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United States Court of Appeals,Tenth Circuit.

UNITED STATES of America, Plaintiff-Appellee, v. Celso Tolon MARTINEZ, Defendant-Appellant.

No. 09-6049.

Decided: April 19, 2010

Before HARTZ, SEYMOUR, and GORSUCH, Circuit Judges. Submitted on the briefs: *Raymond P. Moore, Federal Public Defender, (Vicki Mandell-King, Assistant Federal Public Defender, with him on the briefs), Denver, CO, for Defendant-Appellant. Robert J. Troester, Acting United States Attorney, (Chris M. Stephens, Assistant United States Attorney, with him on the brief), Oklahoma City, OK, for Plaintiff-Appellee.

Celso Tolon Martinez was sentenced to 180 months' imprisonment by the United States District Court for the Western District of Oklahoma. The only questions on appeal are whether his two prior attempted-burglary convictions in Arizona should have been used to enhance his sentence under the United States Sentencing Guidelines and under the Armed Career Criminal Act (ACCA), 18 U.S.C. § 924(e). The district court ruled that the Arizona offense of attempted second-degree burglary is a “crime of violence” under the guidelines and a “violent felony” under the ACCA. We have jurisdiction under 28 U.S.C. § 1291. We agree that the Arizona offense is a crime of violence; but it is not a violent felony under the ACCA. Therefore, we reverse Mr. Martinez's sentence and remand for resentencing.


Mr. Martinez pleaded guilty to being a felon in possession of a firearm. See 18 U.S.C. § 922(g)(1). He had previously been convicted twice in Arizona of attempted second-degree burglary. The probation office's presentence report (PSR) treated the two offenses as crimes of violence, giving him a base offense level of 24. See USSG § 2K2.1(a)(2) (2008). It also treated the two offenses, as well as his prior Arizona offense of second-degree burglary, as violent felonies. Because he had been convicted of three prior violent felonies, his felon-in-possession sentence was affected in two ways. First, his sentence was enhanced under the ACCA, which required a minimum sentence of 15 years (180 months). See 18 U.S.C. § 924(e)(1). Second, because he was subject to an enhanced sentence under the ACCA, his guidelines offense level was raised to 33. See USSG § 4B1.4(a), (b)(3)(B). After adjustments for various other factors, his total offense level was computed to be 30 and his criminal-history category was VI. The corresponding advisory guideline range was 168 to 210 months' imprisonment. This was modified to a range of 180 to 210 months because of the ACCA mandatory minimum of 180 months. See id. § 5G1.1(c)(2).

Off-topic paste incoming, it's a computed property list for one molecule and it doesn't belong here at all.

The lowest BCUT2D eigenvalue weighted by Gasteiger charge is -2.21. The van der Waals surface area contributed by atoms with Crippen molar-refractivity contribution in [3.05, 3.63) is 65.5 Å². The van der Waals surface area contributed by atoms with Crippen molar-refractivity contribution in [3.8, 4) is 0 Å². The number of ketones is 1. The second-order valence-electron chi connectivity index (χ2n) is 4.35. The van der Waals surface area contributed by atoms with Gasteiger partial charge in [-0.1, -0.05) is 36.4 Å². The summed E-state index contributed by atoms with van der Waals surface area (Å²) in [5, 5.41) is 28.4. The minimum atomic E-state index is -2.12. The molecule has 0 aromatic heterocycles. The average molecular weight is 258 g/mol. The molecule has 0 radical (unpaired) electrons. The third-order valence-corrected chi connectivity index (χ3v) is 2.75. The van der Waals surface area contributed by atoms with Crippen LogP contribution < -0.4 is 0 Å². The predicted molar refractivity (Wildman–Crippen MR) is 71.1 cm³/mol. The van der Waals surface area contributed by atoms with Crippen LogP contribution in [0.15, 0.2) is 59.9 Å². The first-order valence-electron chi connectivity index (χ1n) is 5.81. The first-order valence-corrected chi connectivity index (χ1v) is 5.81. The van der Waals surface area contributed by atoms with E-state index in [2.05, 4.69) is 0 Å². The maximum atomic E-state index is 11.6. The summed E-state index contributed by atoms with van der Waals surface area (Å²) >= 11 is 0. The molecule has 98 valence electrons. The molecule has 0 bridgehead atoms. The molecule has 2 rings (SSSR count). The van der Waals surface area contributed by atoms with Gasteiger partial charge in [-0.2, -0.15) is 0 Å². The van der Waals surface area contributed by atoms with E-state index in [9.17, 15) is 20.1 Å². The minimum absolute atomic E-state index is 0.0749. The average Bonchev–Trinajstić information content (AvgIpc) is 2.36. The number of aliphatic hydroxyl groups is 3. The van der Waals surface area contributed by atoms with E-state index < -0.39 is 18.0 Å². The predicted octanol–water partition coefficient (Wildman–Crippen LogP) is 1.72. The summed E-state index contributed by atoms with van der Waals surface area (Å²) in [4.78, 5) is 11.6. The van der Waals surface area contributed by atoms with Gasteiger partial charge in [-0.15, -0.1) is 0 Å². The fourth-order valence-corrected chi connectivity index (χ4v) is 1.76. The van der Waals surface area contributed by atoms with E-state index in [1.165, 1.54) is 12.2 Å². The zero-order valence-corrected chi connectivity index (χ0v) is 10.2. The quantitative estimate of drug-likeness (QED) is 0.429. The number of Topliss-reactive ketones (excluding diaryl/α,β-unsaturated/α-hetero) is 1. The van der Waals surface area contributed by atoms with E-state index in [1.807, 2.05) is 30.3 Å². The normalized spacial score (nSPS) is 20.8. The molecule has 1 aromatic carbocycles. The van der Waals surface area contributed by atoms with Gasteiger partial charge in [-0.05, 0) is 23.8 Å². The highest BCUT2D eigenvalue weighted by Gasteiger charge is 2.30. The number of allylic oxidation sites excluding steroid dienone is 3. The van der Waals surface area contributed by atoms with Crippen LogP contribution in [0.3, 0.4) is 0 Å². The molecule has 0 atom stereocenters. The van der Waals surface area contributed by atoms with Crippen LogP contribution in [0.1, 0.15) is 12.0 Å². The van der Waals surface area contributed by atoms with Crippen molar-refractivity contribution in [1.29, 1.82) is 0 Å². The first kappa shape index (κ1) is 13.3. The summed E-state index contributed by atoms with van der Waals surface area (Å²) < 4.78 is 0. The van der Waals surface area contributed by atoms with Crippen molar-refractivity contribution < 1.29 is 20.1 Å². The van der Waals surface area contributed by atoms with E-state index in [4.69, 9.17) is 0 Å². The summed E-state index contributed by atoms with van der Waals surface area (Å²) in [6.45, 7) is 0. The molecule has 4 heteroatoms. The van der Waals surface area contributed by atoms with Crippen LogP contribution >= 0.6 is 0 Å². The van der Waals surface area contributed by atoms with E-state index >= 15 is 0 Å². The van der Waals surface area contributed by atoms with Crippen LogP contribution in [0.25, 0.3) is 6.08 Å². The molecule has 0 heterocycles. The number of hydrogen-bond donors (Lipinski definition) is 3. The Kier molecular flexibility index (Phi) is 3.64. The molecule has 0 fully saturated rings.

Mr. Martinez objected to the PSR, contending that his attempt offenses were not crimes of violence or violent felonies. The district court overruled his objections and sentenced him to 180 months' imprisonment. He appeals, arguing that the Arizona offense of attempted burglary (1) is not a crime of violence under the guidelines, and (2) is not a violent felony under the ACCA. We begin with the ACCA issue.


A. ACCA-Violent Felony

Whether a prior offense is a violent felony under the ACCA is a legal question that we review de novo. See United States v. Hernandez, 568 F.3d 827, 828 (10th Cir.2009). The ACCA imposes a 15-year minimum sentence on defendants who violate 18 U.S.C. § 922(g) and “ha[ve] three previous convictions ․ for a violent felony.” 18 U.S.C. § 924(e)(1). A violent felony includes

any crime punishable by imprisonment for a term exceeding one year ․ that-

(i) has as an element the use, attempted use, or threatened use of physical force against the person of another; or

(ii) is burglary, arson, or extortion, involves use of explosives, or otherwise involves conduct that presents a serious potential risk of physical injury to another.

Id. § 924(e)(2)(B). To determine whether an offense is a violent felony, we “generally look[ ] only to ․ the statutory definition of the ․ offense.” Hernandez, 568 F.3d at 829 (internal quotation marks omitted). The parties agree that clause (i) does not apply here, and the government does not suggest that this case involves an offense enumerated in clause (ii). Therefore, we need consider only whether attempted burglary is a violent felony under clause (ii)'s residual provision-that is, whether it “otherwise involves conduct that presents a serious potential risk of physical injury to another.”